When people are sick, sometimes human beings feel the need to attempt to relate to them in some way. This may be due to empathy or to the fact that we naturally seek to contribute to a conversation about illness in some way. The healthy people tend to end up talking about themselves and their experiences and the sick person doesn’t get to express how they currently feel.
Unfortunately, two things can happen in this situation: 1. the healthy person’s stories may not be comparable and therefore not helpful to the one presently suffering 2. when attempting to encourage the patient, healthy people can end up indirectly devaluing the patient’s feelings or level of discomfort. Most patients are not in control of their progress and sometimes they just want to be heard.
Children's hospital clowning is all about empowering the patient. It’s difficult enough to be a child-a human being trying to understand the world but having very little power [if any] to navigate through it without proper guidance. Add to that the natural powerlessness of being at the mercy of bad health and all kinds of painful or uncomfortable tests and procedures, and the children in a hospital [like any patient] can be frustrated, angry or even depressed.
That said, sometimes a patient doesn’t want a performance-they want to talk. They want to vent their feelings with someone who is neither family nor medical personnel. If so, give them an ear, but proceed with caution. This is not the time to take over the conversation with your experiences unless they request it. An empathic answer is what they may be looking for if they are not just looking to have a listener. Some examples: “Wow, that sounds tough, but you seem pretty tough too.” “I’m sorry it’s been hard; good thing your mom is here with you.” “I think you’re handling all this better than I would have at your age.”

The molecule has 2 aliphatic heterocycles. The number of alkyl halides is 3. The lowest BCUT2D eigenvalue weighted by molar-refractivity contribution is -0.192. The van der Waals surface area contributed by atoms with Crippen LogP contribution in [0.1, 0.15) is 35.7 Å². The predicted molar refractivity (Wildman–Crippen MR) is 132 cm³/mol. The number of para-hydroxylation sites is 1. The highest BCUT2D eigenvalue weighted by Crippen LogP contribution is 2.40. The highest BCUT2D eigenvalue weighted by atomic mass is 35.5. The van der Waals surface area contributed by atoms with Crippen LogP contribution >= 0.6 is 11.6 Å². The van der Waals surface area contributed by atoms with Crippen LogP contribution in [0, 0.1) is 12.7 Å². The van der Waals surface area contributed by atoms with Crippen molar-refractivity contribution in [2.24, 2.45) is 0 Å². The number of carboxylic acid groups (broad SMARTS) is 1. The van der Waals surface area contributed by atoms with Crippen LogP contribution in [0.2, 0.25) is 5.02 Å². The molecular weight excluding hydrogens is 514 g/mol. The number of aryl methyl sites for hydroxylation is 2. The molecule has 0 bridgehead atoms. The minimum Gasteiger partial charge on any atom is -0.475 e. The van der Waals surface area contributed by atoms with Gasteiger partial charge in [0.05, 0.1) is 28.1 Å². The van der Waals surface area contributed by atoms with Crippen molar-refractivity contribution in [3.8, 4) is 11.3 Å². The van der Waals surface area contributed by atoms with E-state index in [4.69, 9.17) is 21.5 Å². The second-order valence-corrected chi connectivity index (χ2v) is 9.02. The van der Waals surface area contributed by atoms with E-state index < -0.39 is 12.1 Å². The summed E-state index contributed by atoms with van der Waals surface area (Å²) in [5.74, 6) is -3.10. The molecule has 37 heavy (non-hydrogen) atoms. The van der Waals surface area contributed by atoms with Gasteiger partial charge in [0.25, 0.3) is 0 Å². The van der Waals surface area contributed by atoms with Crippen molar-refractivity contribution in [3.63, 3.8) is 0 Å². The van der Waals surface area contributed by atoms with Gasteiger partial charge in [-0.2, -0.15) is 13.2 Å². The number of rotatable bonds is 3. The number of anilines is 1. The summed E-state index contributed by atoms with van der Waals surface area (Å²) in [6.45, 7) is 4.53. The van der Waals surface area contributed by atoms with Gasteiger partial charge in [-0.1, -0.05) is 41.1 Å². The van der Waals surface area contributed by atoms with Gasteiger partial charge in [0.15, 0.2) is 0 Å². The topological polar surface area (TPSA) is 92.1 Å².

One afternoon there was a teen boy with a heart problem who told me and my shift partner that he was going to be discharged that evening. We celebrated it, but he said he was depressed that he would no longer be able to be on the swim team. We asked if he had any hobbies that didn't involve swimming and he said he loved playing guitar. After that, the conversation turned more positive when he realized that he could do many things with music in the future.
Meet your patients where they are; follow their lead so you can figure out what they need from you. Relate to them when and if you can, but keep the dialogue flowing in a direction that will ultimately be helpful to them.
Lucy E. Nunez has been a theatrical performer since 2002. She created Nurse Lulu for the Big Apple Circus Clown Care Unit at Nicklaus Children's Hospital in 2014. She was a resident clown there and at Baptist Children's Hospital. For more information please visit: www.sunnybearbuds.wix.com/buds